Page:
The Chapman community strives to provide a safe and inclusive environment for all families. This infographic shows how your kids are never too young to talk about race. Below are recommended resources to learn more about racial equity and social justice. If you have feedback on the list below or more recommended material, please let us know.


RESOURCES

BOOKS FOR CHILDREN

31 Children’s Books to Support Conversations on Race, Racism, and Resistance

Diverse Book Finder – The Diverse Book Finder is a comprehensive collection of children’s picture books featuring Black and Indigenous people and People of Color (BIPOC).

Multnomah County Library staff-created list: 2019 Talking Equity and Social Justice. Books for Grade K-12 Multcolib Assignments

Social Justice Books – A carefully selected list of multicultural and social justice books for children, young adults, and educators

African American / Black History Month Classroom Resources

You Don’t Know Everything, Jill P, by Alex Gino – A fiction book for children and parents new to the conversation about Black Lives Matter and racist policing


READING FOR ADULTS

Me and White Supremacy, by Layla F. Saad

How to be an Anti-Racist, by Ibram X. Kendi

Stamped from the Beginning, by Ibram X. Kendi, and Stamped; Racism, Antiracism, and You, by Ibram X. Kendi and Jason Reynolds

Between the World and Me, by Ta-Nehisi Coates

The New Jim Crow: Mass Incarceration in the Age of Colorblindness, by Michelle Alexander

Article in The Atlantic, The Racist History of Portland, the Whitest City in America

Op-ed in The Beacon, OPINION: I’m racist, so are you. White people, let’s improve.

Take the Implicit Association Test done by Harvard and check and reflect upon your implicit bias

This article offers findings from the recent “Identity Matters” Study led by Sesame Workshop, show white parents rarely talk about race with their children, especially compared to parents of color. In addition, the survey found children of color experience negative comments about their identity at school much more than white children do. Pages 26-34 in the report discuss the group differences in survey results. The findings may not surprise you, and reinforce the importance of parents, particularly white parents, talking about race and racism with children.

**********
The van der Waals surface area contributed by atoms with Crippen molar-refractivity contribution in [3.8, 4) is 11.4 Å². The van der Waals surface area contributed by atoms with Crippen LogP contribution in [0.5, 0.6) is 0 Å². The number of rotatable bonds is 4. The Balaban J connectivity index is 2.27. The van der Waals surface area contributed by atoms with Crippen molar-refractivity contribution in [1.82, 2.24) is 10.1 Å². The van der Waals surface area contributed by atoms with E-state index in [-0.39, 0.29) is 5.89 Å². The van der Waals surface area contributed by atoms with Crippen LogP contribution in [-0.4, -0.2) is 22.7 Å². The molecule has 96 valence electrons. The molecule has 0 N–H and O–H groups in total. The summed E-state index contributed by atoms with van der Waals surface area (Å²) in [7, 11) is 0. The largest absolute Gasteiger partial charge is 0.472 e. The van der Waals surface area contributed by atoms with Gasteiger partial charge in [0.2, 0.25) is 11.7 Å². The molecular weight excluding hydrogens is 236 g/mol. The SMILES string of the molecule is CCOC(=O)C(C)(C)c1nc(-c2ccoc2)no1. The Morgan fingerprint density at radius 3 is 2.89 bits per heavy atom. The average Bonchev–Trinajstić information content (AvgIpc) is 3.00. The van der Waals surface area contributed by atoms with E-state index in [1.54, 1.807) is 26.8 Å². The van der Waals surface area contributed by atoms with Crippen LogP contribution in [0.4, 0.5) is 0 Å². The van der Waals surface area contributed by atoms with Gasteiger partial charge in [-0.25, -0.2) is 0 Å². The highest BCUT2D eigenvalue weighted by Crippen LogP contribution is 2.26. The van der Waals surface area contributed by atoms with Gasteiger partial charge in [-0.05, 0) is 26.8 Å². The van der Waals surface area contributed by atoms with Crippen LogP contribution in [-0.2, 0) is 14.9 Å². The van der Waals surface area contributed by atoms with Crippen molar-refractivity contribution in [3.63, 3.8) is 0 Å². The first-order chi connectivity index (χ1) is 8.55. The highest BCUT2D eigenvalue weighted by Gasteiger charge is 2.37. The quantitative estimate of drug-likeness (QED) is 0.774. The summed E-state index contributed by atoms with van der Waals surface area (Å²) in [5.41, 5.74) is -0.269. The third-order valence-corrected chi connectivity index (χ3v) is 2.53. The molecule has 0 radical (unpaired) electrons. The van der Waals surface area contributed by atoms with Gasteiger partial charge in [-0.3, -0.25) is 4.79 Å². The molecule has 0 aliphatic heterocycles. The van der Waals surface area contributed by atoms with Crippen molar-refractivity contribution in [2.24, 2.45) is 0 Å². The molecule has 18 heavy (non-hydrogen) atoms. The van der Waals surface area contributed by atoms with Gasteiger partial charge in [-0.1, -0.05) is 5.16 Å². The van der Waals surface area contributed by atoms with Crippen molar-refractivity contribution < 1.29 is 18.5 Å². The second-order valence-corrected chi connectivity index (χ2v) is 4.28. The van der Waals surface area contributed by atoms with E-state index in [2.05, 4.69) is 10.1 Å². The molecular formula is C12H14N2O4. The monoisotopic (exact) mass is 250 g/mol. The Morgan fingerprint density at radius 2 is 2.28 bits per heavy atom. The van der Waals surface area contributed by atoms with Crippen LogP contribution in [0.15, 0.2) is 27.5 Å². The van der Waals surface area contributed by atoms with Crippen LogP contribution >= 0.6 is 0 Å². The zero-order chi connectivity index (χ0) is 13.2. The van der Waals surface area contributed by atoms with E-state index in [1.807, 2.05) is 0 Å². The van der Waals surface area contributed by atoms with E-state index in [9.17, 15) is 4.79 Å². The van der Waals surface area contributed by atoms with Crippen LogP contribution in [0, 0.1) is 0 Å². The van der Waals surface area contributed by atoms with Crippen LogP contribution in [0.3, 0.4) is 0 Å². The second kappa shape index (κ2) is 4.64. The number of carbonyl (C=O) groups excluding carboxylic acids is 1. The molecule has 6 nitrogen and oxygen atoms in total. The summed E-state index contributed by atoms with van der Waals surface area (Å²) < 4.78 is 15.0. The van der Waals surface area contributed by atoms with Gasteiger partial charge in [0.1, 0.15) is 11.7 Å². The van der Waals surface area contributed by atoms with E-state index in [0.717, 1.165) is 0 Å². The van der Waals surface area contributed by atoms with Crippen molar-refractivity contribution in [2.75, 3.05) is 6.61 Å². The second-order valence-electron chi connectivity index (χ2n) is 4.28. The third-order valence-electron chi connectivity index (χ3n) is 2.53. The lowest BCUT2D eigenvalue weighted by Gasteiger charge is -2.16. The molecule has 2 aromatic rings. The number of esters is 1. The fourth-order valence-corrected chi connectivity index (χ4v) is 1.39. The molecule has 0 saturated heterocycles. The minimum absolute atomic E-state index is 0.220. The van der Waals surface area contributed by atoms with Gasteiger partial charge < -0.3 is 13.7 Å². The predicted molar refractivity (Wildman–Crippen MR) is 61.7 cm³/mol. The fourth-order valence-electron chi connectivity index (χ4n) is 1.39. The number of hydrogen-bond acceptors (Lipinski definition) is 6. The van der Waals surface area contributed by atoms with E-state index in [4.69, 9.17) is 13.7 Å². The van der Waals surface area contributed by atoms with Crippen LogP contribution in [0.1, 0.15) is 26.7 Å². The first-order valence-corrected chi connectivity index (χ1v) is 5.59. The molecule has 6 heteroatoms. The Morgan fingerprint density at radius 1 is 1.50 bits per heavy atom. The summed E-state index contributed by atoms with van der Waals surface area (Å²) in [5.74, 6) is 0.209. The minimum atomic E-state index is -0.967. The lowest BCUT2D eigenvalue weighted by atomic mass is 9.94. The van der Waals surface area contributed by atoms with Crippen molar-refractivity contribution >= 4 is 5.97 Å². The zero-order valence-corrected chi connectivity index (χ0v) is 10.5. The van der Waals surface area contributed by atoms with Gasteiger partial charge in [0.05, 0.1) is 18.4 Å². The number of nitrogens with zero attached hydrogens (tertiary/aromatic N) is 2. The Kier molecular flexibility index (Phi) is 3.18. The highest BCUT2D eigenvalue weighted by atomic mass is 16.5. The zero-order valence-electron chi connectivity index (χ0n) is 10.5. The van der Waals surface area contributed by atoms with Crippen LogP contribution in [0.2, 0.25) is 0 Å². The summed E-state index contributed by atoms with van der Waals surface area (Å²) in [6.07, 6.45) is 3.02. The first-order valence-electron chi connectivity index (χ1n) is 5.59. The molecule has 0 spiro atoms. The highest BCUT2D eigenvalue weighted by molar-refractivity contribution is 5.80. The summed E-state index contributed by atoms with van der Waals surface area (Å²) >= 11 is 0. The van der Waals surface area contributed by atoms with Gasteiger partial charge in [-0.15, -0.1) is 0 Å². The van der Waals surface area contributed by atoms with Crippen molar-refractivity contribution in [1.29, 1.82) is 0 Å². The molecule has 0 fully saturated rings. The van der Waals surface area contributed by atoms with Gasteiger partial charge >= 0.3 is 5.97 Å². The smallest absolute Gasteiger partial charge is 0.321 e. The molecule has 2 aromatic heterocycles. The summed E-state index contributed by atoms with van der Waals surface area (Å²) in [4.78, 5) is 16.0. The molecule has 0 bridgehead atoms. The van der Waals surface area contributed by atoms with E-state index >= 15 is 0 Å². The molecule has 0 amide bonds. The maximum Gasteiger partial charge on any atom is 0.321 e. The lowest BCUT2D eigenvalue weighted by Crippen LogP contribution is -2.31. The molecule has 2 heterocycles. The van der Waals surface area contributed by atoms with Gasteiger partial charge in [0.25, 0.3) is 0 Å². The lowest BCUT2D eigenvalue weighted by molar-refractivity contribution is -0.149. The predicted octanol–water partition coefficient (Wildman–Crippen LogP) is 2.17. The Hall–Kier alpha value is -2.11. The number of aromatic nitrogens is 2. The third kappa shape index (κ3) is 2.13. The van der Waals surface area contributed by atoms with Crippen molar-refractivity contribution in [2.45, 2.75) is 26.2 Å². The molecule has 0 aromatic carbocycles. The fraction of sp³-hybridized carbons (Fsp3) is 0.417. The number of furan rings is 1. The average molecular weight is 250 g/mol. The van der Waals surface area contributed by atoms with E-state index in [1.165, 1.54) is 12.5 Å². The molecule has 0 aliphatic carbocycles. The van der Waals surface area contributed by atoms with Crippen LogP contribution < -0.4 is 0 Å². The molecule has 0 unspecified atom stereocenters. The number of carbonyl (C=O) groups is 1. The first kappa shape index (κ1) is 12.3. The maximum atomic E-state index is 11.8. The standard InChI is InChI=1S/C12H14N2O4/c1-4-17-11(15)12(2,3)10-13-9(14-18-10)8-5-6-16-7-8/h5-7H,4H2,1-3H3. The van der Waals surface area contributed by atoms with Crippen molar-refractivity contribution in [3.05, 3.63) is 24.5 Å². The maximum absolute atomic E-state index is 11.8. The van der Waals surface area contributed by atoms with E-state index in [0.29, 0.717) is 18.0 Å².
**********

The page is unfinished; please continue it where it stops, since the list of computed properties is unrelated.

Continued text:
White Fragility: Why It’s So Hard for White People to Talk About Racism, by Robin DiAngelo. Edited/added: This has been a popularly recommended book but has also recently received criticism.


Resources for talking to kids about racism and police violence

Sesame Street Town Hall: How to explain racism to kidsPart 1, Part 2, Part 3

KidLitRally 4 Black Lives: Anti-Racist resources for Children, Families, and Educators

Easy tips and resources for talking with children about race and racism

Your Kids Aren’t Too Young to Talk about Race: Resource Roundup

A White Families Guide for Talking About Racism

https://medium.com/@jelanigreenidge/teach-your-children-about-racism-or-this-will-keep-happening-807427fe09ac

From USA Today, how to answer questions from kids on racism, racial violence, and police brutality

From Kira Parker at Raising Equity, a short video on talking to white kids about racism and the news

‘How White Parents Can Talk About Race’, NPR interview with Jennifer Harvey, author ‘Raising White Kids’

From the Center of Racial Justice, resources for talking about race, racism and racialized violence

EmbraceRace (https://www.embracerace.org/), an organization that has created a variety of content aimed at helping build a just and equitable community

Archived interview and discussion with the authors of the book Something Happened in Our Town written by three child psychologists. Listen to this webinar (or read the transcript) talking to young children about racial injustice.